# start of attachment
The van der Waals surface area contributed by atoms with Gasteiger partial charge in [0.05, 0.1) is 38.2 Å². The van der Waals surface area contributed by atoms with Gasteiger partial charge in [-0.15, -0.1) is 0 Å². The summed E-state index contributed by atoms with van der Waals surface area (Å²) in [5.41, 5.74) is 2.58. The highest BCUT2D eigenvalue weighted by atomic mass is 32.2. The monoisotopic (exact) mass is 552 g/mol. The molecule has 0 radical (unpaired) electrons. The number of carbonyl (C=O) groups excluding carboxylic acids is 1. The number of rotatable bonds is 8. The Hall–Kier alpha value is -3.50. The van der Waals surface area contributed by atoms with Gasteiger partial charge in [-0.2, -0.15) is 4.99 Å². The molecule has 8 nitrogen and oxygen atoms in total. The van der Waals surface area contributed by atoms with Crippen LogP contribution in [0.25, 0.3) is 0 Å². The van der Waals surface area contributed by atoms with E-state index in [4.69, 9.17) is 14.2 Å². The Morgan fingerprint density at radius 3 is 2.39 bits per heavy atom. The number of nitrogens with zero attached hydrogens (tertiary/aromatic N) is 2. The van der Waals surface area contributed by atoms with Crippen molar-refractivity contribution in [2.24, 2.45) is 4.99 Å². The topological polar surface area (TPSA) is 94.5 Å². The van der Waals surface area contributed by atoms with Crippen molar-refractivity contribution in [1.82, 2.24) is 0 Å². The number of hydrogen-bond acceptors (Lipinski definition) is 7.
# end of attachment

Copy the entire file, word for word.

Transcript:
The van der Waals surface area contributed by atoms with Gasteiger partial charge in [0.05, 0.1) is 38.2 Å². The van der Waals surface area contributed by atoms with Gasteiger partial charge in [-0.15, -0.1) is 0 Å². The summed E-state index contributed by atoms with van der Waals surface area (Å²) in [5.41, 5.74) is 2.58. The highest BCUT2D eigenvalue weighted by atomic mass is 32.2. The monoisotopic (exact) mass is 552 g/mol. The molecule has 0 radical (unpaired) electrons. The number of carbonyl (C=O) groups excluding carboxylic acids is 1. The number of rotatable bonds is 8. The Hall–Kier alpha value is -3.50. The van der Waals surface area contributed by atoms with Gasteiger partial charge in [-0.2, -0.15) is 4.99 Å². The molecule has 8 nitrogen and oxygen atoms in total. The van der Waals surface area contributed by atoms with Crippen LogP contribution in [0.25, 0.3) is 0 Å². The van der Waals surface area contributed by atoms with E-state index in [4.69, 9.17) is 14.2 Å². The Morgan fingerprint density at radius 3 is 2.39 bits per heavy atom. The number of nitrogens with zero attached hydrogens (tertiary/aromatic N) is 2. The van der Waals surface area contributed by atoms with Crippen molar-refractivity contribution in [2.24, 2.45) is 4.99 Å². The topological polar surface area (TPSA) is 94.5 Å². The van der Waals surface area contributed by atoms with Crippen molar-refractivity contribution in [1.82, 2.24) is 0 Å². The number of hydrogen-bond acceptors (Lipinski definition) is 7.